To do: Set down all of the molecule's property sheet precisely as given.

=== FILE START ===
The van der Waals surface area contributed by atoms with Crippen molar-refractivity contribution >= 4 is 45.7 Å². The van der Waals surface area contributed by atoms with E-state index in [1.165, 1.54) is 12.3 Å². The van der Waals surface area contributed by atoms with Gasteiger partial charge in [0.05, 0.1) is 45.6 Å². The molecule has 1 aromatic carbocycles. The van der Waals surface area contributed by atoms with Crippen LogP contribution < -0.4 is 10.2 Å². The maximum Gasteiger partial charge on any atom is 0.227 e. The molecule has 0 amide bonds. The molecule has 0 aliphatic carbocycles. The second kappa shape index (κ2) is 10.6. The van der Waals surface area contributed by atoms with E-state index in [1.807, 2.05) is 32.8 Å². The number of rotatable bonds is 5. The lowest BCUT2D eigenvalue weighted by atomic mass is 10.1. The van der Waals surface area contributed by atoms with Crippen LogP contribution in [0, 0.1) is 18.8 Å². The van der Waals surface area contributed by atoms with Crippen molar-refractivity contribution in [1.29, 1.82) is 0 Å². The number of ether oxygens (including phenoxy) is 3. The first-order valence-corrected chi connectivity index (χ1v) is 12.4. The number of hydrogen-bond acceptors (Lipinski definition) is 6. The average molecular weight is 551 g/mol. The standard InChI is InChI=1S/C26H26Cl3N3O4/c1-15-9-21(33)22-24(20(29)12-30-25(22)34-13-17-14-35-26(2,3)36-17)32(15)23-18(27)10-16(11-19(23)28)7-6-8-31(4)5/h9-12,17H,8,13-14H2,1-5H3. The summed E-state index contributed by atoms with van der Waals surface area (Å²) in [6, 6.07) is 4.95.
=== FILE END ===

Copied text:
The van der Waals surface area contributed by atoms with Crippen molar-refractivity contribution >= 4 is 45.7 Å². The van der Waals surface area contributed by atoms with E-state index in [1.165, 1.54) is 12.3 Å². The van der Waals surface area contributed by atoms with Gasteiger partial charge in [0.05, 0.1) is 45.6 Å². The molecule has 1 aromatic carbocycles. The van der Waals surface area contributed by atoms with Crippen LogP contribution < -0.4 is 10.2 Å². The maximum Gasteiger partial charge on any atom is 0.227 e. The molecule has 0 amide bonds. The molecule has 0 aliphatic carbocycles. The second kappa shape index (κ2) is 10.6. The van der Waals surface area contributed by atoms with E-state index in [1.807, 2.05) is 32.8 Å². The number of rotatable bonds is 5. The lowest BCUT2D eigenvalue weighted by atomic mass is 10.1. The van der Waals surface area contributed by atoms with Crippen LogP contribution in [0, 0.1) is 18.8 Å². The van der Waals surface area contributed by atoms with Crippen molar-refractivity contribution in [1.29, 1.82) is 0 Å². The number of ether oxygens (including phenoxy) is 3. The first-order valence-corrected chi connectivity index (χ1v) is 12.4. The number of hydrogen-bond acceptors (Lipinski definition) is 6. The average molecular weight is 551 g/mol. The standard InChI is InChI=1S/C26H26Cl3N3O4/c1-15-9-21(33)22-24(20(29)12-30-25(22)34-13-17-14-35-26(2,3)36-17)32(15)23-18(27)10-16(11-19(23)28)7-6-8-31(4)5/h9-12,17H,8,13-14H2,1-5H3. The summed E-state index contributed by atoms with van der Waals surface area (Å²) in [6, 6.07) is 4.95.